This is another thing we do for farmers. Most people buy coffee FOB from the shipping port at origin. A lot of back-door business can be hidden in this FOB price as we have already found out. We’ve even encountered a situation where our own sourcing partner (no longer a partner) was double-charging farmers for the government export taxes at origin. FOB contracts also place an added burden on small farmers that aren’t equipped or experienced enough to transport their coffee to the port. We buy coffee EXW almost 100% of the time. This allows us to take that burden off the farmer and have greater control over the costs and the process.

Another major difference in what we do for farmers is how we set our purchase prices. Most people aim to buy low and sell high. Even if they’re trying to secure a little more money for the farmers. We do almost the opposite. Every time we do a new contract we do a current market evaluation of similar coffees to the one we’re buying. This gives us our sales prices for the different lots. From this we back out our costs which are typically pretty stable. We leave a little margin for error and then only target a 3% net profit margin. (We also work to keep our overhead as low as possible.) After all this is said and done we are left with what we can afford to pay for the coffee. In simple terms, we aim to pay the farmer as much as the market will allow us to pay them. What this means in real terms is usually quite significant. For instance, we just contracted a container from one farm with lots ranging in grade from 80 to 87 that we will be able to sell for $1.95-3.35 and we were able to pay the farmer almost $24,000 more than they had ever received for one container of coffee before. It was also the first time this farmer had ever exported direct (they had been trying to do it before we came along), and the real secret to success for them was our willingness to buy all their coffee, sorted more specifically than before, at a much higher average price than anyone else would offer them.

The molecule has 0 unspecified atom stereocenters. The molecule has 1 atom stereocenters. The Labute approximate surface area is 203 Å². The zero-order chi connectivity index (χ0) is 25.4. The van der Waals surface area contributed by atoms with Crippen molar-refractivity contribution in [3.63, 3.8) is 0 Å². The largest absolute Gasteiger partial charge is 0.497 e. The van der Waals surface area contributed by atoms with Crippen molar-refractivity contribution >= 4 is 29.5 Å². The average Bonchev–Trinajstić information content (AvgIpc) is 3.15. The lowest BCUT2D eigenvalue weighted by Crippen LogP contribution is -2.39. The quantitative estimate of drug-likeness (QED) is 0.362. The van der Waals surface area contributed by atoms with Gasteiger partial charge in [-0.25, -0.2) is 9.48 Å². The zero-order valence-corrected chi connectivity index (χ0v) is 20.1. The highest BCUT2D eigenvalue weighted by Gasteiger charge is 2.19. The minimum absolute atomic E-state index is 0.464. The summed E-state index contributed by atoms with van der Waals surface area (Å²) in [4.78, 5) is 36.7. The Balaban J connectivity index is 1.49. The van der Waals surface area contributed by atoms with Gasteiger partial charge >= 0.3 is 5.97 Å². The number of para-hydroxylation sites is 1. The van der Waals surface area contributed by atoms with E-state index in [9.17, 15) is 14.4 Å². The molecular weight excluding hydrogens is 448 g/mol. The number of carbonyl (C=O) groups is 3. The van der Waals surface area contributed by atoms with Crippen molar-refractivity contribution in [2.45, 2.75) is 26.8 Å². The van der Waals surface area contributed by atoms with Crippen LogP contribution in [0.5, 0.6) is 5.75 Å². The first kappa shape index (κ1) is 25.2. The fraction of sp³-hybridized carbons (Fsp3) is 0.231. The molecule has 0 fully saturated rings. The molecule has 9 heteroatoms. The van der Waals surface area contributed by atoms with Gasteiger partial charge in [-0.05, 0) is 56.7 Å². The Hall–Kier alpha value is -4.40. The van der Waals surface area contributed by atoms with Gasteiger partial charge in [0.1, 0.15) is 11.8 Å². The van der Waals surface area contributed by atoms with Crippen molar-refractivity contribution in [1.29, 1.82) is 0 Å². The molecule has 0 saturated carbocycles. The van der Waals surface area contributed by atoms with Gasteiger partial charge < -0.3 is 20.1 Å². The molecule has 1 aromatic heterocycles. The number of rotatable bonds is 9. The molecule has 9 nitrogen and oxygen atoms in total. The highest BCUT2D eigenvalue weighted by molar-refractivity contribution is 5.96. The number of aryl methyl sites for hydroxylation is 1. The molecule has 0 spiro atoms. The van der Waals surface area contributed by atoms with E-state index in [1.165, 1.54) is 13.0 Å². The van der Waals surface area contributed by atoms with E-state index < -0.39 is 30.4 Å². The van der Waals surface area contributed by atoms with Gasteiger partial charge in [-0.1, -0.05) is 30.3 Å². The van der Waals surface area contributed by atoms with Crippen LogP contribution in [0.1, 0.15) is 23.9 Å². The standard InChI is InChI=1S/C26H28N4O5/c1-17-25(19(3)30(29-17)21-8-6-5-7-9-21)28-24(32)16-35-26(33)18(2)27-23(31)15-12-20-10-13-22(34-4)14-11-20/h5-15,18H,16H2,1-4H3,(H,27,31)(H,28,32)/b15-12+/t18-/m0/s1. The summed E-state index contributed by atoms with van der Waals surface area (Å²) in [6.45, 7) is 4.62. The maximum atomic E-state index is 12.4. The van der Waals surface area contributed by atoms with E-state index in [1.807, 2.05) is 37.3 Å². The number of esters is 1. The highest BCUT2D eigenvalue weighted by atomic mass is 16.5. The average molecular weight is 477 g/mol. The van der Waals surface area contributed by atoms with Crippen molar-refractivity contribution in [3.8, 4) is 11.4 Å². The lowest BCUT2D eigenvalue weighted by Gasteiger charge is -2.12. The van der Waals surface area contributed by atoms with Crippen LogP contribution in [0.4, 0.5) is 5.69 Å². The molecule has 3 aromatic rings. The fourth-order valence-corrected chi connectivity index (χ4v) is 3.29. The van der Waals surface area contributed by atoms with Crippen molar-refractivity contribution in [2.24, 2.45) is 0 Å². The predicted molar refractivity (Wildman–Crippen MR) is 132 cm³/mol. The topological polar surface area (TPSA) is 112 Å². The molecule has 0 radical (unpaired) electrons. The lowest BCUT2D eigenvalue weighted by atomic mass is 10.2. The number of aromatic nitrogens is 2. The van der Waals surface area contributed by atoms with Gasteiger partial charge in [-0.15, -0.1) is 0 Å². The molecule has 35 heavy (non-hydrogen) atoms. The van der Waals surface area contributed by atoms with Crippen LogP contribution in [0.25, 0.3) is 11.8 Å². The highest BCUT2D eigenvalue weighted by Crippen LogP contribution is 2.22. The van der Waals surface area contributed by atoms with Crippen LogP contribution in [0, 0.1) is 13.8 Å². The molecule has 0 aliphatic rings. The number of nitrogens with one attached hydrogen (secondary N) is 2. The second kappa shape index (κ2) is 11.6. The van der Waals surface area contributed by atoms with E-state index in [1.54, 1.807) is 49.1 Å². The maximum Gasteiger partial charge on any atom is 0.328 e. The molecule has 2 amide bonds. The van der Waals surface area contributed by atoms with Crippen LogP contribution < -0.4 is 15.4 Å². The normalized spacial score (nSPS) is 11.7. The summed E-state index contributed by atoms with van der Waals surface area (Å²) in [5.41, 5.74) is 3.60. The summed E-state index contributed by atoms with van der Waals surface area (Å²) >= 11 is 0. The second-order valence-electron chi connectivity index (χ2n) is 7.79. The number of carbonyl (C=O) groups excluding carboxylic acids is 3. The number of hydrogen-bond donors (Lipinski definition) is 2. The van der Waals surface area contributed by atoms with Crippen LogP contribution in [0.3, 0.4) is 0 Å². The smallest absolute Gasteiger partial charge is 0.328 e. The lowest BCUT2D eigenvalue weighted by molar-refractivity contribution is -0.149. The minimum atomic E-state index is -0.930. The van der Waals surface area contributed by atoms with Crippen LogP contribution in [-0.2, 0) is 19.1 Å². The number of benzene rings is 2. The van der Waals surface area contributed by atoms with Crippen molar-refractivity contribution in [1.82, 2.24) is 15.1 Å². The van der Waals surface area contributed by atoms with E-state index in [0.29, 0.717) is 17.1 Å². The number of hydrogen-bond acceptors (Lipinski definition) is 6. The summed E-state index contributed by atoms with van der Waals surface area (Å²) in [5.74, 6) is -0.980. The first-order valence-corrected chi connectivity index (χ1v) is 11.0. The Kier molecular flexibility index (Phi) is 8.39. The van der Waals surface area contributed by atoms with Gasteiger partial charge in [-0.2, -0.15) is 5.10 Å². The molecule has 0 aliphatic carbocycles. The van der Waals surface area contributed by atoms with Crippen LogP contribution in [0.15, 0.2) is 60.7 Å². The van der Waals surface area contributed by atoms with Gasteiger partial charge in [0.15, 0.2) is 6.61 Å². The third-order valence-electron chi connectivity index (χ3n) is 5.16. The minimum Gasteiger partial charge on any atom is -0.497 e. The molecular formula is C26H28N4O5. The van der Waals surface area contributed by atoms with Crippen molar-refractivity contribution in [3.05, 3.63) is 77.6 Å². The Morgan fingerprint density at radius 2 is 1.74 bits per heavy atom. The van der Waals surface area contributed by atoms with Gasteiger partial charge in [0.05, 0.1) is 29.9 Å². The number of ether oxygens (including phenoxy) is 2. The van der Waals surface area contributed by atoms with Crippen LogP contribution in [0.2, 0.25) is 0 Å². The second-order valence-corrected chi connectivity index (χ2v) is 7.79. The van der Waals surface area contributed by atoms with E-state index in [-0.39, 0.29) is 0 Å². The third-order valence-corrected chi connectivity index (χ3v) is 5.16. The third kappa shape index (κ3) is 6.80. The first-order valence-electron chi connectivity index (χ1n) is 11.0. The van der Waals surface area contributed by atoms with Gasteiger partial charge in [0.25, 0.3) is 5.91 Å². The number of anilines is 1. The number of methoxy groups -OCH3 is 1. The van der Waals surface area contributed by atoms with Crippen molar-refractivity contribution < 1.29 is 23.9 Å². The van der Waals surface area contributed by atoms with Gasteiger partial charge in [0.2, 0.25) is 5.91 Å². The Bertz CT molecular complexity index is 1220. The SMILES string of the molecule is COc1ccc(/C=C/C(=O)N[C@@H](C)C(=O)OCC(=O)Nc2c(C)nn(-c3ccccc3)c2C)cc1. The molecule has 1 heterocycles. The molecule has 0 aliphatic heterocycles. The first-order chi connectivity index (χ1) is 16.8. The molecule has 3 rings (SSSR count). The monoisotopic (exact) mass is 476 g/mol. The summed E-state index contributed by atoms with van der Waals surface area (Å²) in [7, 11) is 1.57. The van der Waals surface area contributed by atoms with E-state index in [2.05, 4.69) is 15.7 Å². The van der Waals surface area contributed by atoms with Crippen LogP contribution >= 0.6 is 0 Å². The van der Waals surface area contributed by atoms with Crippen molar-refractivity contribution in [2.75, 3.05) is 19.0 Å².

coffee farmer with coffee crop

The answer to why we do what we do for farmers is probably pretty obvious to everyone. They are a historically oppressed population. All 25 million or so of them. Because of this there are some countries that are experiencing an exodus away from farming by younger generations. Even farmers that have been doing it for decades often lack the motivation to perform fundamental tasks that can easily increase cup scores by multiple points. Farming, especially subsistence farming, is a daily exercise in humility. Issues with literacy, communication with the outside world and easy transport have made them easy prey. I haven’t met a single stupid farmer in my career. They work hard. They aren’t selfish. They deserve to be valued at least as highly as anyone else in the global supply chain.

This is a very open letter. Many of our competitive advantages as a business are outlined right here. I’m not afraid to talk about what we’re trying to do and how large our goals are. I know that there’s really no way that we could buy all the coffee in the world and help every farmer out there. I hope our competitors read this and steal our best ideas to make changes in the way they operate their own businesses.

- Daniel Ehrlich, Founder